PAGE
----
is a spice that can be used in both sweet and savory
dishes. One use is in these chewy molasses cookies.
is the wildest, craziest, most mind-blowing fact about
cardamom: Not only is it a spice that is used in both savory
and sweet dishes, it is an important ingredient in the
cuisines of India, Southeast Asia, the Middle East and
geography is not your strongest suit, what makes the fact so
bizarre is these areas are nowhere near one another.
more than 4,000 miles from India to Norway. It is more than
5,300 miles from Vietnam to Sweden. Jordan is more than
2,500 miles from India and is 2,200 miles from Sweden.
other words, cardamom has leapfrogged around the world,
dropping little bombs of intense and aromatic seasoning
wherever it goes. It is not used much in American kitchens,
but given the fact that it plays equally well with side
dishes, main courses and dessert, perhaps its time has come.
is a little bit sharp, a little bit sweet and a little bit
rock ‘n’ roll. A couple of seeds on your tongue can be
marvelously refreshing. It is sometimes used to flavor tea,
such as chai. And rice pudding simply wouldn’t be rice
pudding without it.
exploration of cardamom, I decided to make five dishes that
highlight the various aspects of the spice.
my favorite methods of cooking chicken is to marinate it in
yogurt with spices and then grill it — or saute it or bake
it. The yogurt makes the meat tender and juicy, and it also
tempers the spices. You can get a lot of flavor this way
without overpowering the meat.
decided to try it with cardamom, also adding allspice and
nutmeg. Vaguely similar in taste, but also decidedly
different with unique flavors of their own, the three spices
blended in a way that was, as I’d hoped, complementary.
the meat over indirect heat would be ideal, lending the meat
an additional smoky taste to play off the other flavors, but
I decided to do the next best thing. I seared it skin-side
down on a cast-iron grill pan, flipped it over, then put the
pan into a 400-degree oven. If you don’t have a grill pan,
you can do the same thing with any oven-safe skillet.
cooked it that way, too, which was equally delicious. But
you have to watch it while searing, because the yogurt has a
tendency to char.
cardamom goes so well with basmati rice, I decided to make
two dishes that use it — one of them as the feature, the
other as a backdrop.
Rice is perhaps the most amazing rice dish I have ever made.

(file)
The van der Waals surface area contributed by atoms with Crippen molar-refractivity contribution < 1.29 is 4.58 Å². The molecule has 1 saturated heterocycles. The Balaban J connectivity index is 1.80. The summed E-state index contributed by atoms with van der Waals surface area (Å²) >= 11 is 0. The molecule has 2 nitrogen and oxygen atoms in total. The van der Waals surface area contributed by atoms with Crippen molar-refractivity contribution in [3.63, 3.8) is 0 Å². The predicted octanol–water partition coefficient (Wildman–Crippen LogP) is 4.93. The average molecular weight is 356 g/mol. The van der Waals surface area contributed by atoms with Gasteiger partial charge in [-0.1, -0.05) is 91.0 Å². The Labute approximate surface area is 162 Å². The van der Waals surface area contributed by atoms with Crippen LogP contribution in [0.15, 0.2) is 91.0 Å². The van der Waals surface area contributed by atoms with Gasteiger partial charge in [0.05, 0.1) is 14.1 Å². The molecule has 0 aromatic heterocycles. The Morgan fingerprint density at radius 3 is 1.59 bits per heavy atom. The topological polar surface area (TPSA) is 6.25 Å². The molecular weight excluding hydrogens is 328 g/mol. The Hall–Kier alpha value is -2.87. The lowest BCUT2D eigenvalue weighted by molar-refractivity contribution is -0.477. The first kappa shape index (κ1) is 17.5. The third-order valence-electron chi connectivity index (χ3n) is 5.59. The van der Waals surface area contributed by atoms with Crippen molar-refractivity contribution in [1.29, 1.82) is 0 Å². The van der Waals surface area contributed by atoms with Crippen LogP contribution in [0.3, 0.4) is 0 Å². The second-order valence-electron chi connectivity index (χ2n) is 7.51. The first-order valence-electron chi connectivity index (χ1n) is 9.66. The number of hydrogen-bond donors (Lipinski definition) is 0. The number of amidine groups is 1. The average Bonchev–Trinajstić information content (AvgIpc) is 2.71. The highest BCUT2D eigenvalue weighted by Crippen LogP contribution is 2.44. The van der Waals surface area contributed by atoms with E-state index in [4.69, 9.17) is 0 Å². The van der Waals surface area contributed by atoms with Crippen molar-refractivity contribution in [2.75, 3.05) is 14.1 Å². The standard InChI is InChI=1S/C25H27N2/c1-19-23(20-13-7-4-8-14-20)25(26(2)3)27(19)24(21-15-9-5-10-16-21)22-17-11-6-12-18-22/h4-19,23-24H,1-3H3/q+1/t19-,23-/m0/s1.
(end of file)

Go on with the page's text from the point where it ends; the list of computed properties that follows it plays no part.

You start off with basmati rice — already good — and
then you stuff it chock full with a host of other things
that make it even better.
talking here about pistachios and almonds. I’m talking
orange peel and julienned carrots, cooked together in a
light syrup to make them slightly sweet. I’m talking about
plumped-up raisins and dried cranberries. And I’m not just
talking about cardamom, I’m also talking saffron, onion,
cumin and turmeric.
it is a lot of work. Yes, it is totally worth it.
you can make the most complicated part a day or two in
advance. Then, when it is time to serve it (and it is so
beautiful you’ll want to serve it to company), all you
have essentially to do is to cook the rice.
other basmati-based dish is a slight variant on the Indian
classic Chana Masala. It is vegan — if you are interested
in such things — it is easy and it is simply wonderful.
For that matter, it is also wonderfully simple.
Masala is a dish of chickpeas simmered in chopped tomatoes
and a lot of spices. The version I made, which comes from
the food editor of Bon Appetit, uses only a handful of
spices. So technically it is less of a masala — a mixture
of spices — than it might usually be, but it is excellent
saute onion with cardamom, garlic, ginger and curry powder.
When the onion is soft, add chickpeas and tomatoes, and
simmer until you can’t stand to wait any longer. Then
serve over basmati rice and garnish with cilantro.
cardamom is so good in baked goods, I also decided to double
up on desserts.
and pears go together like peanut butter and jelly, like
bagels and lox. But I did not want to go the traditional
route of poaching a pear in wine and cardamom, I was looking
for something a little out of the ordinary.
found was extraordinary indeed: Pear and Cardamom
Upside-Down Cake. The cake itself is spectacular; with a
small amount of cardamom in it, it is one of those batters
you won’t be able to stop eating even while it is raw. But
the piece de resistance is what goes on top, or rather, on
the bottom while you are cooking it.
you make a simple caramel of butter and brown sugar. This